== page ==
Considering how fond I am of The Haunting of Hill House and We Have Always Lived in the Castle, it’s embarrassing that I was unaware until a few years back that Shirley Jackson had written other novels. She did, though, and I’ve been saving a couple for special occasions. Recently I’ve had a short attention span for books, and working on my concentration seemed a special enough occasion, so I picked up The Bird’s Nest.
The Bird’s Nest turned out to be Jackson’s entry in the tiny genre of mid-twentieth century psychiatric melodramas also including the movies Spellbound and The Three Faces of Eve, as well as a comics-code-era comic book series from the same publisher that brought you Vault of Horror. These stories hang their plots on an oversimplified model of psychoanalysis that works like a detective novel. The patient is a mystery, their psychiatrist is a detective, the climax is the revelation of the buried trauma which caused all their problems. The Bird’s Nest doesn’t stray far from this template: Elizabeth Richmond develops multiple personalities; after months of treatment a Dramatic Climax is reached and a Trauma confessed; Elizabeth is, if not entirely well, at least much better.
So the plot is, for Jackson, trite. On the other hand, as anyone who’s ever summarized Moby Dick knows, sometimes the important thing about a book isn’t the premise but how it’s executed. Even before her most famous novels, Jackson was good. The Bird’s Nest starts with a dryly comic portrait of the museum where Elizabeth works–sinking on its foundations, a hole running through the wall of her office–before pulling in to her point of view. There are three characters of any importance–Elizabeth’s psychiatrist, her aunt, and Elizabeth, subdivided into four distinct selves (Elizabeth, Beth, Betsy, and Bess). They all get chapters from their points of view (first-person case studies from the psychiatrist, the others in close third) and they’re not smoothed over into a stylistic monolith; every point of view comes with a distinct narrative voice. It helps that when Jackson opts for close third person she really gets into her characters’ heads, describing their thought processes with scrupulous precision. At the same time, she describes what they’re reacting to in enough detail for the reader to understand more than the narration; in the middle of the novel Betsy takes a long side trip to New York that comes off completely differently to the reader even in the absence of information outside Betsy’s perceptions.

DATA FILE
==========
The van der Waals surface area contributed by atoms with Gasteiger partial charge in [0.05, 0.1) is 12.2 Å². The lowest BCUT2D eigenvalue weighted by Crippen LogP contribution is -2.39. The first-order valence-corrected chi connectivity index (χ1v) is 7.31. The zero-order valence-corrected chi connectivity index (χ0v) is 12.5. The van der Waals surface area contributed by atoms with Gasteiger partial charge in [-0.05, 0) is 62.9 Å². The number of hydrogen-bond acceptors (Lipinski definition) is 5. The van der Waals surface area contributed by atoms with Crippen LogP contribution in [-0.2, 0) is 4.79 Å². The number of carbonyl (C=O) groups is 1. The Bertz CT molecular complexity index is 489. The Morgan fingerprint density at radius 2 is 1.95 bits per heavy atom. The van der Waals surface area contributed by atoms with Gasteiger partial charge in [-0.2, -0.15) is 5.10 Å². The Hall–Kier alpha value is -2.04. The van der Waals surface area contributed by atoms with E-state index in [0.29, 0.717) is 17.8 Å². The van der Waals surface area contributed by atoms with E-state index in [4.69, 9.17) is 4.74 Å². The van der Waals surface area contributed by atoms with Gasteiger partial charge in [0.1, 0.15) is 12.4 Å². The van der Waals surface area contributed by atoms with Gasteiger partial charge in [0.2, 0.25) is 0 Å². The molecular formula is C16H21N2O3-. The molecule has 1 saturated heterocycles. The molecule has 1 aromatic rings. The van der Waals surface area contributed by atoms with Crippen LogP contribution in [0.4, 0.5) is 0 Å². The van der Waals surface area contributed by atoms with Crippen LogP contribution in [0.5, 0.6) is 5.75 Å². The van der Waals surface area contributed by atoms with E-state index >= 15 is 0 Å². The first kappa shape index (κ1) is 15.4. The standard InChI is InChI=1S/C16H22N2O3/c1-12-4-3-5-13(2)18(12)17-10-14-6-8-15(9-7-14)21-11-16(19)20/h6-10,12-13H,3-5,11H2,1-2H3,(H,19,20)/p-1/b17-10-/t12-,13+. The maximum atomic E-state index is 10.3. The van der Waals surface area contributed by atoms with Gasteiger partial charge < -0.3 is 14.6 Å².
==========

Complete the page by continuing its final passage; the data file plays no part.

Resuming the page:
For a writer who can be, at times, mercilessly sardonic, Shirley Jackson also sometimes shows a lot of empathy. The aunt and the doctor are both, at first glance, ridiculous–him pompous, swinging between self-congratulation and false humility; her overly satisfied with her own eccentricity and prone to drink slightly too much. Some novels would leave them at that. In a lot of fiction the point of including a buffoon is to provide the audience with a convenient outlet for their bottled-up contempt. Someone whose faults we can dissect with uncomplicated disapproval. But by the end of The Bird’s Nest Elizabeth’s aunt and doctor have filled out, revealed hidden parts of their histories and characters, without ever actually ceasing to be the people they originally seemed. This is one of my favorite effects in fiction: when a previously limited character reveals unsuspected depths, or someone who came off as a walking joke turns out to be surprisingly compassionate or heroic.
Stories centered on psychiatry often treat the subject way too glibly. If The Bird’s Nest falls mostly on the right side of the line between glibness and sensitivity, it’s probably Jackson’s empathy for her characters doing most of the work. Given the history of fictional treatments of multiple personalities this may be a low bar, but of all the stories with The Bird’s Nest’s premise, The Bird’s Nest is probably the best of the lot.